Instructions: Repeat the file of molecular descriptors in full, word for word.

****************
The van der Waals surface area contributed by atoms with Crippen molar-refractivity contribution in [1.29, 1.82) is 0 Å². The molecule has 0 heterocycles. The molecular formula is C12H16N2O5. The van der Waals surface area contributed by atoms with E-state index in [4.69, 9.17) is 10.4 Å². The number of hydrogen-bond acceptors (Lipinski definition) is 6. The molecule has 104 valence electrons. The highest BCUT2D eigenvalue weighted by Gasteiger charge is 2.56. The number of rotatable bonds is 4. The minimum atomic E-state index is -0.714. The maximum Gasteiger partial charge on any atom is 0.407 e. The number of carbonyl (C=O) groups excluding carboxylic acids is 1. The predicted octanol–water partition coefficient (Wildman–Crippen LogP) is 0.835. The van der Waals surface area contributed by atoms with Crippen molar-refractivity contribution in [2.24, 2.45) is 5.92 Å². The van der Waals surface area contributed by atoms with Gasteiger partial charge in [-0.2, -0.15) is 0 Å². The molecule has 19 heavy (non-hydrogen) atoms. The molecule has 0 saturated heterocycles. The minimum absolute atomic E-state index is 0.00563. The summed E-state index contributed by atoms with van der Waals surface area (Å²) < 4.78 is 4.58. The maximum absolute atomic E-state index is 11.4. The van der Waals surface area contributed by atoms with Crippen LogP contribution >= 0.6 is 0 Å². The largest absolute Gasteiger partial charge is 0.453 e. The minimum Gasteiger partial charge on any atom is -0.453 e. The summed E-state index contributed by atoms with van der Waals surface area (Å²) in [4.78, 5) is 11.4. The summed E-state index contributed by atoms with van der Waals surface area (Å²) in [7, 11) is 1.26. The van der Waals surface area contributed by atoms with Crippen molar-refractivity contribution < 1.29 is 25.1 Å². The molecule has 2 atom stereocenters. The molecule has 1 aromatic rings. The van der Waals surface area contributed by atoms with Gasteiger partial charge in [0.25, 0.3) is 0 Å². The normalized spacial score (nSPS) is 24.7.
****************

The van der Waals surface area contributed by atoms with Crippen molar-refractivity contribution in [1.29, 1.82) is 0 Å². The molecule has 0 heterocycles. The molecular formula is C12H16N2O5. The van der Waals surface area contributed by atoms with E-state index in [4.69, 9.17) is 10.4 Å². The number of hydrogen-bond acceptors (Lipinski definition) is 6. The molecule has 104 valence electrons. The highest BCUT2D eigenvalue weighted by Gasteiger charge is 2.56. The number of rotatable bonds is 4. The minimum atomic E-state index is -0.714. The maximum Gasteiger partial charge on any atom is 0.407 e. The number of carbonyl (C=O) groups excluding carboxylic acids is 1. The predicted octanol–water partition coefficient (Wildman–Crippen LogP) is 0.835. The van der Waals surface area contributed by atoms with Crippen molar-refractivity contribution in [2.24, 2.45) is 5.92 Å². The van der Waals surface area contributed by atoms with Gasteiger partial charge in [-0.2, -0.15) is 0 Å². The molecule has 19 heavy (non-hydrogen) atoms. The molecule has 0 saturated heterocycles. The minimum absolute atomic E-state index is 0.00563. The summed E-state index contributed by atoms with van der Waals surface area (Å²) < 4.78 is 4.58. The maximum absolute atomic E-state index is 11.4. The van der Waals surface area contributed by atoms with Crippen LogP contribution >= 0.6 is 0 Å². The largest absolute Gasteiger partial charge is 0.453 e. The minimum Gasteiger partial charge on any atom is -0.453 e. The summed E-state index contributed by atoms with van der Waals surface area (Å²) in [4.78, 5) is 11.4. The summed E-state index contributed by atoms with van der Waals surface area (Å²) in [7, 11) is 1.26. The van der Waals surface area contributed by atoms with Crippen molar-refractivity contribution < 1.29 is 25.1 Å². The molecule has 2 atom stereocenters. The molecule has 1 aromatic rings. The van der Waals surface area contributed by atoms with Gasteiger partial charge in [0.25, 0.3) is 0 Å². The normalized spacial score (nSPS) is 24.7.